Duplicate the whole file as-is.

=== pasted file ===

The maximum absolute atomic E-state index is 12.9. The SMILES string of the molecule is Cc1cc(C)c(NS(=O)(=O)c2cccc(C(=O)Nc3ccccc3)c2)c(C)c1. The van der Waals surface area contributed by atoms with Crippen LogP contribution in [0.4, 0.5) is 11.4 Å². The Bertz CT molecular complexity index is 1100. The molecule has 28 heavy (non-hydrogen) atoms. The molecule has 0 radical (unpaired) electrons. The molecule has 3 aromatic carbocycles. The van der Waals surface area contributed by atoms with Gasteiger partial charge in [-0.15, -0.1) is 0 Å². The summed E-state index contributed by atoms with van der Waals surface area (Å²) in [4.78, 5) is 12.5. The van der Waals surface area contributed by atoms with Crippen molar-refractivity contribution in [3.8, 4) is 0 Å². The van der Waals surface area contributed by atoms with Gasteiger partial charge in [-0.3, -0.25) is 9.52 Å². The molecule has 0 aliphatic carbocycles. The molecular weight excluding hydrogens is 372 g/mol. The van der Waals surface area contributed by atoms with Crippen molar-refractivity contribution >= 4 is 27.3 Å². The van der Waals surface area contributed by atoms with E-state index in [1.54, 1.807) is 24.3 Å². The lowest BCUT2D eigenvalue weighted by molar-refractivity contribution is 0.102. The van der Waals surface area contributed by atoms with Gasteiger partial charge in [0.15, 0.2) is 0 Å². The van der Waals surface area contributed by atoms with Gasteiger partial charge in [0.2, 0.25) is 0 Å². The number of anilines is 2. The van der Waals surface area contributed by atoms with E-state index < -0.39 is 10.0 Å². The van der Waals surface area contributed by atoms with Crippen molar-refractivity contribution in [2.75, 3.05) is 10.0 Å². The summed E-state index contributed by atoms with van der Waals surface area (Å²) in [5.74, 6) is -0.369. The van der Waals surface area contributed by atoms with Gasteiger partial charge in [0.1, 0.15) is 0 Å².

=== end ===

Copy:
The maximum absolute atomic E-state index is 12.9. The SMILES string of the molecule is Cc1cc(C)c(NS(=O)(=O)c2cccc(C(=O)Nc3ccccc3)c2)c(C)c1. The van der Waals surface area contributed by atoms with Crippen LogP contribution in [0.4, 0.5) is 11.4 Å². The Bertz CT molecular complexity index is 1100. The molecule has 28 heavy (non-hydrogen) atoms. The molecule has 0 radical (unpaired) electrons. The molecule has 3 aromatic carbocycles. The van der Waals surface area contributed by atoms with Gasteiger partial charge in [-0.15, -0.1) is 0 Å². The summed E-state index contributed by atoms with van der Waals surface area (Å²) in [4.78, 5) is 12.5. The van der Waals surface area contributed by atoms with Crippen molar-refractivity contribution in [3.8, 4) is 0 Å². The van der Waals surface area contributed by atoms with Gasteiger partial charge in [-0.3, -0.25) is 9.52 Å². The molecule has 0 aliphatic carbocycles. The molecular weight excluding hydrogens is 372 g/mol. The van der Waals surface area contributed by atoms with Crippen molar-refractivity contribution >= 4 is 27.3 Å². The van der Waals surface area contributed by atoms with E-state index in [1.54, 1.807) is 24.3 Å². The lowest BCUT2D eigenvalue weighted by molar-refractivity contribution is 0.102. The van der Waals surface area contributed by atoms with Gasteiger partial charge in [0.15, 0.2) is 0 Å². The van der Waals surface area contributed by atoms with Gasteiger partial charge in [0.2, 0.25) is 0 Å². The number of anilines is 2. The van der Waals surface area contributed by atoms with E-state index < -0.39 is 10.0 Å². The van der Waals surface area contributed by atoms with Crippen molar-refractivity contribution in [2.75, 3.05) is 10.0 Å². The summed E-state index contributed by atoms with van der Waals surface area (Å²) in [5.74, 6) is -0.369. The van der Waals surface area contributed by atoms with Gasteiger partial charge in [0.1, 0.15) is 0 Å².